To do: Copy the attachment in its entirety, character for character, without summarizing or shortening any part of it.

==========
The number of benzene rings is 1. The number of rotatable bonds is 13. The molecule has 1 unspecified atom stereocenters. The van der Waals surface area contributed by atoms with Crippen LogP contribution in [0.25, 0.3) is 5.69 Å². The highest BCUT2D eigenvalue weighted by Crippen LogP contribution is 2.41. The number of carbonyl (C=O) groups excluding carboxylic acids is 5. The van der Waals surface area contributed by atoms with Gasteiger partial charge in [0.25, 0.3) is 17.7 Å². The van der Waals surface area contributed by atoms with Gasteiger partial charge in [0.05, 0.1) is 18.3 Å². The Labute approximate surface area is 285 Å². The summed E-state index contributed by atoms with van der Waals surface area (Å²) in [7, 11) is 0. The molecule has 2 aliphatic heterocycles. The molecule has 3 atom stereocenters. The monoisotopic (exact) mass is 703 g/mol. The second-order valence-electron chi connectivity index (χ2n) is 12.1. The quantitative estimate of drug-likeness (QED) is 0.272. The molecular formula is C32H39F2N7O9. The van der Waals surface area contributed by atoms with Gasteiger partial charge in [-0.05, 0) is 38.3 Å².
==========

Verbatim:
The number of benzene rings is 1. The number of rotatable bonds is 13. The molecule has 1 unspecified atom stereocenters. The van der Waals surface area contributed by atoms with Crippen LogP contribution in [0.25, 0.3) is 5.69 Å². The highest BCUT2D eigenvalue weighted by Crippen LogP contribution is 2.41. The number of carbonyl (C=O) groups excluding carboxylic acids is 5. The van der Waals surface area contributed by atoms with Gasteiger partial charge in [0.25, 0.3) is 17.7 Å². The van der Waals surface area contributed by atoms with Gasteiger partial charge in [0.05, 0.1) is 18.3 Å². The Labute approximate surface area is 285 Å². The summed E-state index contributed by atoms with van der Waals surface area (Å²) in [7, 11) is 0. The molecule has 2 aliphatic heterocycles. The molecule has 3 atom stereocenters. The monoisotopic (exact) mass is 703 g/mol. The second-order valence-electron chi connectivity index (χ2n) is 12.1. The quantitative estimate of drug-likeness (QED) is 0.272. The molecular formula is C32H39F2N7O9. The van der Waals surface area contributed by atoms with Gasteiger partial charge in [-0.05, 0) is 38.3 Å².